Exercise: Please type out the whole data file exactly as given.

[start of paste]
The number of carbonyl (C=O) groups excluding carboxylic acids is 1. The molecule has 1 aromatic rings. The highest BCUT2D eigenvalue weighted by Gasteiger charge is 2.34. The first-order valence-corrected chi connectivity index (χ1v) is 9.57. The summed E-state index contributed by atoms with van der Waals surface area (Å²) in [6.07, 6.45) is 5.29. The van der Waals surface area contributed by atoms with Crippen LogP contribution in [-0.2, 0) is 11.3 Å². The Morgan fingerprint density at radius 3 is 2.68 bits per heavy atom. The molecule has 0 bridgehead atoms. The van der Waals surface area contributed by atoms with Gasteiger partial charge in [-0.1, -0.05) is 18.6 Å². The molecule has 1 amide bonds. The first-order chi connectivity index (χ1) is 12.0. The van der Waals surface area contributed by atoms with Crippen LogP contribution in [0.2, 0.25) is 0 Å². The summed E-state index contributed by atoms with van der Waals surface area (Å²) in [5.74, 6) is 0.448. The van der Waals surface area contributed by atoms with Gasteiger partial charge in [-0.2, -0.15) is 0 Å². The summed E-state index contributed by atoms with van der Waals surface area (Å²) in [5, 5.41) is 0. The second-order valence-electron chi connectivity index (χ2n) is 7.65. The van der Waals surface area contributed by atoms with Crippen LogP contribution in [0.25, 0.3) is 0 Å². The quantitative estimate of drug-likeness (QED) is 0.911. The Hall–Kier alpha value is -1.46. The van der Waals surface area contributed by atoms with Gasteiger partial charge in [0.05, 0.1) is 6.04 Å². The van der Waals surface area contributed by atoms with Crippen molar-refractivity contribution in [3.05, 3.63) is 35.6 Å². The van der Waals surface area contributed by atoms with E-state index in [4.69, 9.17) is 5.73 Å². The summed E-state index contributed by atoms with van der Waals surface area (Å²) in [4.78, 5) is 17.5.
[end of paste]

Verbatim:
The number of carbonyl (C=O) groups excluding carboxylic acids is 1. The molecule has 1 aromatic rings. The highest BCUT2D eigenvalue weighted by Gasteiger charge is 2.34. The first-order valence-corrected chi connectivity index (χ1v) is 9.57. The summed E-state index contributed by atoms with van der Waals surface area (Å²) in [6.07, 6.45) is 5.29. The van der Waals surface area contributed by atoms with Crippen LogP contribution in [-0.2, 0) is 11.3 Å². The Morgan fingerprint density at radius 3 is 2.68 bits per heavy atom. The molecule has 0 bridgehead atoms. The van der Waals surface area contributed by atoms with Gasteiger partial charge in [-0.1, -0.05) is 18.6 Å². The molecule has 1 amide bonds. The first-order chi connectivity index (χ1) is 12.0. The van der Waals surface area contributed by atoms with Crippen LogP contribution in [0.2, 0.25) is 0 Å². The summed E-state index contributed by atoms with van der Waals surface area (Å²) in [5.74, 6) is 0.448. The van der Waals surface area contributed by atoms with Gasteiger partial charge in [-0.2, -0.15) is 0 Å². The summed E-state index contributed by atoms with van der Waals surface area (Å²) in [5, 5.41) is 0. The second-order valence-electron chi connectivity index (χ2n) is 7.65. The van der Waals surface area contributed by atoms with Crippen LogP contribution in [0.25, 0.3) is 0 Å². The quantitative estimate of drug-likeness (QED) is 0.911. The Hall–Kier alpha value is -1.46. The van der Waals surface area contributed by atoms with Gasteiger partial charge in [0.05, 0.1) is 6.04 Å². The van der Waals surface area contributed by atoms with Crippen molar-refractivity contribution in [3.05, 3.63) is 35.6 Å². The van der Waals surface area contributed by atoms with E-state index in [4.69, 9.17) is 5.73 Å². The summed E-state index contributed by atoms with van der Waals surface area (Å²) in [4.78, 5) is 17.5.